John Stuart McKay
ORANGE CITY, Fla. — John Stuart McKay passed away at John Knox Village in Orange City, Fla., on December 27th, 2012, at the age of 92.
He was predeceased by his mother Kenneth Sada Little McKay, second wife Teek Rice McKay and third wife Frankie Haldane McKay.
John is survived by his first wife Charlotte Hancox McKay, and fourth wife Florence McKay.
John is lovingly remembered by his children through Charlotte, David McKay, Michael McKay, and Jeffrey McKay. His marriage to Teek brought David Rice Sr., Butch Rice, and Jane Rice into the family. His daughters-in-law Michelle McKay, Ann Rice, Patricia McKay, Susan Rice and Jean McKay. His grandchildren David McKay Jr., Heather McKay, Adair Rice Jackson, David Rice Jr., Kendra Rice, and Jordan Rice Walton and Bill Bolling Jr. His great-grandson Cade Rice Jackson.
John was born in New York City, NY, on January 11th, 1920. He attended Howe Military academy, and graduated from University School Prep school, Cleveland Ohio. He attended college at Bowdoin University, Maine, and graduated in 1942 with a degree In English.
As with most males of his age and generation he entered the Army in October 1942 shortly after graduation. He was attached to the First Army Headquarters during World War II and landed in Normandy on D-Day. He was responsible for reporting news of the status of the First Army as it progressed from Normandy to Germany during the war. His reports were published in Army news publications and in Stateside publications.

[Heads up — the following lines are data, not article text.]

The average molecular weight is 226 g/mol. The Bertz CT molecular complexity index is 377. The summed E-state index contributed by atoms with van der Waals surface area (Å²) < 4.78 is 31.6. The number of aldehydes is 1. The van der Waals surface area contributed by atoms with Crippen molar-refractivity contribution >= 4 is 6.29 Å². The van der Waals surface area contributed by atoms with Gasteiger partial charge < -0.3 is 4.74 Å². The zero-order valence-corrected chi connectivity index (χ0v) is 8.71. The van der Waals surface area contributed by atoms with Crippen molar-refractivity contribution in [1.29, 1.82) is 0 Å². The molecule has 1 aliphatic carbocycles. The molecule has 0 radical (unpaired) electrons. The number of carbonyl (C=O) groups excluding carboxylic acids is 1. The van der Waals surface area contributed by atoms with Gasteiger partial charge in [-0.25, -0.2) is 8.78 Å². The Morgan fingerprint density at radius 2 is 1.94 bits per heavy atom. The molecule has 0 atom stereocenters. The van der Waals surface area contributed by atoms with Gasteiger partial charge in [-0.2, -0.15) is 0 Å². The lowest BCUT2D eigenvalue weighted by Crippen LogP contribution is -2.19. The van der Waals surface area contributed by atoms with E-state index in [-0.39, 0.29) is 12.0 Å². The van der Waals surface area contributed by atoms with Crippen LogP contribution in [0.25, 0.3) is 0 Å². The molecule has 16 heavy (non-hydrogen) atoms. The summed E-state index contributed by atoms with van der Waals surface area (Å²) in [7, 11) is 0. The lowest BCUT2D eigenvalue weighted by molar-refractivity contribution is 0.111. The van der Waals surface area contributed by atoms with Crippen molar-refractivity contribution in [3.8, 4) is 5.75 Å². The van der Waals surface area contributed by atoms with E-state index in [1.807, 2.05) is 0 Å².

After the war he became a route salesman for Sexton Foods and purchased his first farm in Lerona, W.Va. In 1955 he purchased the King Tut Drive-In in Beckley. He also owned the Eatwell Café in downtown Beckley, and managed a restaurant in the Bowlwick Bowling alley for a time. He owned and managed King Tut until 2004 when he passed the business off to the family.
John enjoyed skiing and never missed an opportunity to go when the weather permitted. He enjoyed it so much that in the mid-1960s he partnered with some friends and started the Bald Knob Ski Area near Flat Top. John took up Christmas tree farming in the 1970s and was harvesting up to 10,000 trees per year for a time. John was raising five boys at the time and the family suspects he started the farm just to keep his sons busy. Regardless, many of Beckley’s young men learned how to work at that tree farm over the years. The McKay/Rice tree farm is still managed by the family today.
John’s greatest joy was watching his family grow up, marry, and get together at the farm on annual family events. He presided over sons, daughters-in-law and grandchildren in a caring and thoughtful manner. He had his peculiarities though. At King Tut he enjoyed chatting with customers on the curb. He spent more time with his customers than he did in the business on some days. He was a wonderful cook, but all of his family learned to stay out of his kitchen when he was cooking, and no one ever, ever, ate the last egg!
Per John’s wishes he will be interred at the Christmas tree farm in Pluto, West Virginia.